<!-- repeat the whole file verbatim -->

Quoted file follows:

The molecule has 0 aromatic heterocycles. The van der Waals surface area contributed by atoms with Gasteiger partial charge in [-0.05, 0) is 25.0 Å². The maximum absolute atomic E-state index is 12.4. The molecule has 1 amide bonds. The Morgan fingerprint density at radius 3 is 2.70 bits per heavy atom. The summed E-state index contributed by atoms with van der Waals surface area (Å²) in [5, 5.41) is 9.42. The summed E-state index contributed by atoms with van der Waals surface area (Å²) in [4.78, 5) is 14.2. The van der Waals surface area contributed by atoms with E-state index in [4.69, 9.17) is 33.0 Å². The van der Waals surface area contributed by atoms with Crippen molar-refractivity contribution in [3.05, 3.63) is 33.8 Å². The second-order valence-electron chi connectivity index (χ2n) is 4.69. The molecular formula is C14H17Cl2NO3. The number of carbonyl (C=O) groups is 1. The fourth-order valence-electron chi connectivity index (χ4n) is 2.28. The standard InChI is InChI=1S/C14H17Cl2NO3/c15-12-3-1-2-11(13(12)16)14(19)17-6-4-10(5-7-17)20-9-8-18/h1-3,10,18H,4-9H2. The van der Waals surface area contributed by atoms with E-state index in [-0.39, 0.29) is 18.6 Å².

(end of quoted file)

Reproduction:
The molecule has 0 aromatic heterocycles. The van der Waals surface area contributed by atoms with Gasteiger partial charge in [-0.05, 0) is 25.0 Å². The maximum absolute atomic E-state index is 12.4. The molecule has 1 amide bonds. The Morgan fingerprint density at radius 3 is 2.70 bits per heavy atom. The summed E-state index contributed by atoms with van der Waals surface area (Å²) in [5, 5.41) is 9.42. The summed E-state index contributed by atoms with van der Waals surface area (Å²) in [4.78, 5) is 14.2. The van der Waals surface area contributed by atoms with E-state index in [4.69, 9.17) is 33.0 Å². The van der Waals surface area contributed by atoms with Crippen molar-refractivity contribution in [3.05, 3.63) is 33.8 Å². The second-order valence-electron chi connectivity index (χ2n) is 4.69. The molecular formula is C14H17Cl2NO3. The number of carbonyl (C=O) groups is 1. The fourth-order valence-electron chi connectivity index (χ4n) is 2.28. The standard InChI is InChI=1S/C14H17Cl2NO3/c15-12-3-1-2-11(13(12)16)14(19)17-6-4-10(5-7-17)20-9-8-18/h1-3,10,18H,4-9H2. The van der Waals surface area contributed by atoms with E-state index in [-0.39, 0.29) is 18.6 Å².